December 17, 2007
Mobile Research on Event Sponsorship and Green Efforts Yields High Response Rates, Rich Data During Live Earth Concerts
Building on the explosive growth of mobile phone usage and increased need for on-demand surveys, Lightspeed Research has developed an innovative mobile research platform. The Live Earth Concerts held worldwide in July of 2007 provided an excellent opportunity to test the capabilities of this promising new research method.
With traditional types of research, measuring the effectiveness of event sponsorship and advertising has proved difficult due to its lack of immediacy. Reaching people on the go and at the time of experience, and connecting with younger populations online or via more traditional methods, has been a long-standing challenge for researchers. In light of these facts, Lightspeed’s objectives were two-fold:
· Create an effective method to gauge event sponsorship effectiveness among 18-45 year olds in real time
· Measure their interest in green issues raised by the concerts and awareness of event sponsors
In conjunction with The Ethical Reputation Index, the UK’s leading tracker of corporate ethical reputation, Lightspeed Research conducted a mobile survey during the July 7 day-long concerts held on seven continents. They surveyed people ages 18-45 who were aware of the Live Earth event ― 200 in the UK and Australia, and 600 in the US. Questions focused on combating climate change, the Live Earth concerts and artists, and awareness of event sponsors.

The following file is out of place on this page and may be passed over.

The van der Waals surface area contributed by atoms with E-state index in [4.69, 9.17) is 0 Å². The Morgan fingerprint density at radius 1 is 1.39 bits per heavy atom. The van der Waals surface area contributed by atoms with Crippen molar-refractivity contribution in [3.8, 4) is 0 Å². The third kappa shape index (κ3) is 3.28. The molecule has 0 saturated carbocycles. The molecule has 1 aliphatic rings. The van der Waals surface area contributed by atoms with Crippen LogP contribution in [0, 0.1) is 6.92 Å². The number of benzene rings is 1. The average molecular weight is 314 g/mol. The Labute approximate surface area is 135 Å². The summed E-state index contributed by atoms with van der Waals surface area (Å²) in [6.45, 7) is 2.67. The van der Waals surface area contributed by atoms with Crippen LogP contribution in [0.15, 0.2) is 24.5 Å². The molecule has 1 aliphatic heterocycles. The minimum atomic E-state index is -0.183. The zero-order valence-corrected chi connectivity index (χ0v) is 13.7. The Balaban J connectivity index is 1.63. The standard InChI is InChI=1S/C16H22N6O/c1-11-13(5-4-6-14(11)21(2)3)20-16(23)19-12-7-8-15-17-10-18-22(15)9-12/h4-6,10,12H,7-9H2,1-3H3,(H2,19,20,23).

The study was very effective in achieving the research objectives, yielding:
· High response rates )around 20% among the 18-34 age group)
· Fast response to surveys )on average 63% of surveys completed within the first hour of survey invitation during the concerts)
· Rich data sent to The Ethical Reputation Index for analysis )results delivered the same day)
When asked to identify the sponsors of the Live Earth concerts, many respondents struggled to spot the companies actually supporting the event. MSN and Pepsi had the highest awareness of brands in connection with the Live Earth concerts and, surprisingly, so did non-sponsors Yahoo and Coca Cola.
While the majority of respondents felt that Live Earth was unlikely to encourage them to do more to combat climate change, those watching the event responded more positively )61% US, 51% Australia and 37% UK). Although reusing and recycling were shown to be common activities, fewer respondents were willing to reduce car or air travel, or seek greener product/service alternatives.
Overall, the results suggest that global events such as Live Earth can have a positive influence, but may not be the most effective medium for advertisers to reach the widest possible audience. And mobile research proved to be a highly effective method of capturing targeted, timely data. ■